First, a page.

4 3 2 5 1 3 4 3 2 5 1 3 4 3 2 5 1 3 4 3 2 5 1 3
P h y j s l y d d q f d z x g a s g z z q q e h
And then, reckoning the true letters according to their alphabetical order, he read:
“Le véritable auteur du vol de ——”
A yell of delight escaped him! This number, 432513, was the number sought for so long! The name of Ortega had enabled him to discover it! At length he held the key of the document, which would incontestably prove the innocence of Joam Dacosta, and without reading any more he flew from his study into the street, shouting:
To cleave the crowd, which opened as he ran, to dash to the prison, whence the convict was coming at the last moment, with his wife and children clinging to him with the violence of despair, was but the work of a minute for Judge Jarriquez.
Stopping before Joam Dacosta, he could not speak for a second, and then these words escaped his lips:
ON THE ARRIVAL of the judge the mournful procession halted. A roaring echo had repeated after him and again repeated the cry which escaped from every mouth:
Then complete silence fell on all. The people did not want to lose one syllable of what was about to be proclaimed.
Judge Jarriquez sat down on a stone seat, and then, while Minha, Benito, Manoel, and Fragoso stood round him, while Joam Dacosta clasped Yaquita to his heart, he first unraveled the last paragraph of the document by means of the number, and as the words appeared by the institution of the true letters for the cryptological ones, he divided and punctuated them, and then read it out in a loud voice. And this is what he read in the midst of profound silence:
Le véritable auteur du vol des diamants et de 43 251343251 343251 34 325 134 32513432 51 34 Ph yjslyddf dzxgas gz zqq ehx gkfndrxu ju gi
l’assassinat des soldats qui escortaient le convoi, 32513432513 432 5134325 134 32513432513 43 251343 ocytdxvksbx bhu ypohdvy rym huhpuydkjox ph etozsl
commis dans la nuit du vingt-deux janvier mil 251343 2513 43 2513 43 251343251 3432513 432 etnpmv ffov pd pajx hy ynojyggay meqynfu q1n
huit-cent vingt-six, n’est donc pas Joam Dacosta, 5134 3251 3425 134 3251 3432 513 4325 1343251 mvly fgsu zmqiz tlb qgyu gsqe uvb nrcc edgruzb
injustement condamné à mort, c’est moi, les misérable 34325134325 13432513 4 3251 3432 513 43 251343251 l4msyuhqpz drrgcroh e pqxu fivv rpl ph onthvddqf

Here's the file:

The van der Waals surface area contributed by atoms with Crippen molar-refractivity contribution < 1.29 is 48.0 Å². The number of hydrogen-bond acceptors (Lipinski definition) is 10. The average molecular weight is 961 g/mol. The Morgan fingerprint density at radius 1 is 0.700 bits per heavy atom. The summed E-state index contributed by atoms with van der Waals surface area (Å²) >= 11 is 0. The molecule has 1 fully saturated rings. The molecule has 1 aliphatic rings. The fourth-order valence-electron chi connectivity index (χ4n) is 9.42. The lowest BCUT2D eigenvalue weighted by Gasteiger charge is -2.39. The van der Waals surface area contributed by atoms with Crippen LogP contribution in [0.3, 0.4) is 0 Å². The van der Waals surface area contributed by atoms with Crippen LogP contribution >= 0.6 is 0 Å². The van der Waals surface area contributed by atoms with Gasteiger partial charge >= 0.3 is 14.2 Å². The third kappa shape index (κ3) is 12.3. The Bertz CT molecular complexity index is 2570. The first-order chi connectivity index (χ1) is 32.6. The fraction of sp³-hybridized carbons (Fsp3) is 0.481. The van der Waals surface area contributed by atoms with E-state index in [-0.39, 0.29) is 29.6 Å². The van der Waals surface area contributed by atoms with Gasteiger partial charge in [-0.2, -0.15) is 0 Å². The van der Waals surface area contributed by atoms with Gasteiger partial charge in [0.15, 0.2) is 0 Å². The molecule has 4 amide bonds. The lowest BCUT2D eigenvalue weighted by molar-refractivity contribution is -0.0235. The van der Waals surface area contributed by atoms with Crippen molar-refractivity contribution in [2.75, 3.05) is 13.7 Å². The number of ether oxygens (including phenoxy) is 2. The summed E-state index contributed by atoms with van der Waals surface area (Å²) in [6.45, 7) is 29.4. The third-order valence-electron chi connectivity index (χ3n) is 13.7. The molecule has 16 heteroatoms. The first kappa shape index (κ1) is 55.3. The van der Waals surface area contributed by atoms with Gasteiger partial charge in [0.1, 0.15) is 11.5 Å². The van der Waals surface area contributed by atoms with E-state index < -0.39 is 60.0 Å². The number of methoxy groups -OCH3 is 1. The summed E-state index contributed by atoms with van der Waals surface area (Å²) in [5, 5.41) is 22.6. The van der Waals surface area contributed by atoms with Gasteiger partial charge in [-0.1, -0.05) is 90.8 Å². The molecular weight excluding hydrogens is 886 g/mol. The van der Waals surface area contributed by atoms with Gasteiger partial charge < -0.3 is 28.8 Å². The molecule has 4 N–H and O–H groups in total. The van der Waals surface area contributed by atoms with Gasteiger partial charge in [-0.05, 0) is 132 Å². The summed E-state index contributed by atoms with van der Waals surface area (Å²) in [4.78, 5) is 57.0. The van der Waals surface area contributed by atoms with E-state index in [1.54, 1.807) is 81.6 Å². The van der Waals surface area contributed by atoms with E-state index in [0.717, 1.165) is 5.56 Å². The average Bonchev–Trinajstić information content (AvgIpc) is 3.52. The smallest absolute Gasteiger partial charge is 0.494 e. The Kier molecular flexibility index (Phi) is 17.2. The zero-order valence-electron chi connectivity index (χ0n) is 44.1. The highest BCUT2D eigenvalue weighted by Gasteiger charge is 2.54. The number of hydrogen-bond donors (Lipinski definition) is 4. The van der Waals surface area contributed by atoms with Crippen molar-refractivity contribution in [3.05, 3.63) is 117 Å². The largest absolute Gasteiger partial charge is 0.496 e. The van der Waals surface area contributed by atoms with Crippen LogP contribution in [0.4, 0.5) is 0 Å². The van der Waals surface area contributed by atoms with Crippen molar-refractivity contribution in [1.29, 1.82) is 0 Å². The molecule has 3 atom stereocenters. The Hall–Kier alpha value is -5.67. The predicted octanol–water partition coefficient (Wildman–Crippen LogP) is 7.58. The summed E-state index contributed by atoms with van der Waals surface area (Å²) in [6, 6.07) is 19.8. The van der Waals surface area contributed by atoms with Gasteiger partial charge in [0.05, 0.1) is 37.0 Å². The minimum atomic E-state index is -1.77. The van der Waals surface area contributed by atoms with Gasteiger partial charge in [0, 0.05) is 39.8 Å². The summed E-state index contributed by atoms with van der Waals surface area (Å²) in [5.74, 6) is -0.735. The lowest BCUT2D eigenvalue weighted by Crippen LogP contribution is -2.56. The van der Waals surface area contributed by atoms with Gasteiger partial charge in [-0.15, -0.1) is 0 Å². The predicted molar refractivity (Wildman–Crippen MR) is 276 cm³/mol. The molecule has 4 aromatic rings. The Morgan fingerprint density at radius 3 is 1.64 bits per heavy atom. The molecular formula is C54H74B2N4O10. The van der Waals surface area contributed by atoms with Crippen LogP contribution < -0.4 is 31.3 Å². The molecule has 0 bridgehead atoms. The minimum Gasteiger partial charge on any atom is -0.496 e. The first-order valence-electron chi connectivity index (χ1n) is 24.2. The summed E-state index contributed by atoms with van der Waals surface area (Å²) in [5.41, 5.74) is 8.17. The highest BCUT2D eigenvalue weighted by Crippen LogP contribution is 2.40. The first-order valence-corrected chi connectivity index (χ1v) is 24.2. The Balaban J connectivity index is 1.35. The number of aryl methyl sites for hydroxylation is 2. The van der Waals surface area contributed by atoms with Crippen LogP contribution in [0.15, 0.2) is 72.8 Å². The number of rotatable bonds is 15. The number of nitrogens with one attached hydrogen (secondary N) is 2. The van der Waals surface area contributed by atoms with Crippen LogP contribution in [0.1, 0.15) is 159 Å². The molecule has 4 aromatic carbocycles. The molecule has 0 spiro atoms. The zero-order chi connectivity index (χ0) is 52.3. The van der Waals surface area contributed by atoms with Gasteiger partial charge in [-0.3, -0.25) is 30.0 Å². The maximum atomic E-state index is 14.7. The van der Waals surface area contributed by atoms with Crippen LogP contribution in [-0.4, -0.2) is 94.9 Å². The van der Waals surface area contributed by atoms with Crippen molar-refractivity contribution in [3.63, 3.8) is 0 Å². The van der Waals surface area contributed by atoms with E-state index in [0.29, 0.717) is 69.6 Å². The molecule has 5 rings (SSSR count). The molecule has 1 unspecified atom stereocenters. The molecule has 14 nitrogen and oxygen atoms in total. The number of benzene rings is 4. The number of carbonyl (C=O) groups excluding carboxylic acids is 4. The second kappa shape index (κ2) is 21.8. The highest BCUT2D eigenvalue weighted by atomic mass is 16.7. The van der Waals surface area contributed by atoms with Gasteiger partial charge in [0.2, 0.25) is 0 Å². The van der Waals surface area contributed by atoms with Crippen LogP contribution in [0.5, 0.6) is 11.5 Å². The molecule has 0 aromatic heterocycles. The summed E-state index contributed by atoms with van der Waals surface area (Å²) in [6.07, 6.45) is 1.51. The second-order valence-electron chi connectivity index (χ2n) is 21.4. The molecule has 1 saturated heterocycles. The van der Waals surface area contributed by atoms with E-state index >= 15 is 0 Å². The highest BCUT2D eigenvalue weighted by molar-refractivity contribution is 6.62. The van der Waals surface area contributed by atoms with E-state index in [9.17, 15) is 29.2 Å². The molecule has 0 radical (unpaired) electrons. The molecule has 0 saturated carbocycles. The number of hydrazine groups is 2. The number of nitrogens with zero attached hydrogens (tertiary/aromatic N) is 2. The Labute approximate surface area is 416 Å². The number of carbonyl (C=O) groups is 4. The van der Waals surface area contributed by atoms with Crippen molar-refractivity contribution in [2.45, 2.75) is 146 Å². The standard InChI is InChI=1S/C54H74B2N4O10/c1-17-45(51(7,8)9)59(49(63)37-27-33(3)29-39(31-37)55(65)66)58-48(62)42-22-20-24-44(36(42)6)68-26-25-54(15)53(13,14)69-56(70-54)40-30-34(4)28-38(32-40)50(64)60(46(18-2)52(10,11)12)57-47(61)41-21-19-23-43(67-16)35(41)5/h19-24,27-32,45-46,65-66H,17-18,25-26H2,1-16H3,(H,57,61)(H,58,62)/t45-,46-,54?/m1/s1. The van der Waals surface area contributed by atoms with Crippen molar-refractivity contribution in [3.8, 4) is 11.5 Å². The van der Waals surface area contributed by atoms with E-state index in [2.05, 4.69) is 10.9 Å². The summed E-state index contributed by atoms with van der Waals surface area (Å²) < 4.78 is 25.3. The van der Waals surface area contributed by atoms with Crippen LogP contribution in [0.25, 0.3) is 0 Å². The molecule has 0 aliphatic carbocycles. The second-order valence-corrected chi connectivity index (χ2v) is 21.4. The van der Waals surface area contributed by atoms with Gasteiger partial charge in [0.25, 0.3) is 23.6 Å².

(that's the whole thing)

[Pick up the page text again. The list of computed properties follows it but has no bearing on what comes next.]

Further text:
employé de l’administration du district diamantin, 3432513 43 251343251343251 34 32513432 513432513 hqsntzh hh nfepmqkyuuexkto gz gkyuumfv ijdqdpzjq
out, moi seul, qui signe de mon vrai nom, Ortega. 432 513 4325 134 32513 43 251 3432 513 432513 syk rpl xhxq rym vkloh hh oto zvdk spp suvjhd.
“The real author of the robbery of the diamonds and of the murder of the soldiers who escorted the convoy, committed during the night of the twenty-second of January, one thousand eight hundred and twenty-six, was thus not Joam Dacosta, unjustly condemned to death; it was I, the wretched servant of the Administration of the diamond district; yes, I alone, who sign this with my true name, Ortega.”
The reading of this had hardly finished when the air was rent with prolonged hurrahs.
What could be more conclusive than this last paragraph, which summarized the whole of the document, and proclaimed so absolutely the innocence of the fazender of Iquitos, and which snatched from the gallows this victim of a frightful judicial mistake!
Joam Dacosta, surrounded by his wife, his children, and his friends, was unable to shake the hands which were held out to him. Such was the strength of his character that a reaction occurred, tears of joy escaped from his eyes, and at the same instant his heart was lifted up to that Providence which had come to save him so miraculously at the moment he was about to offer the last expiation to that God who would not permit the accomplishment of that greatest of crimes, the death of an innocent man!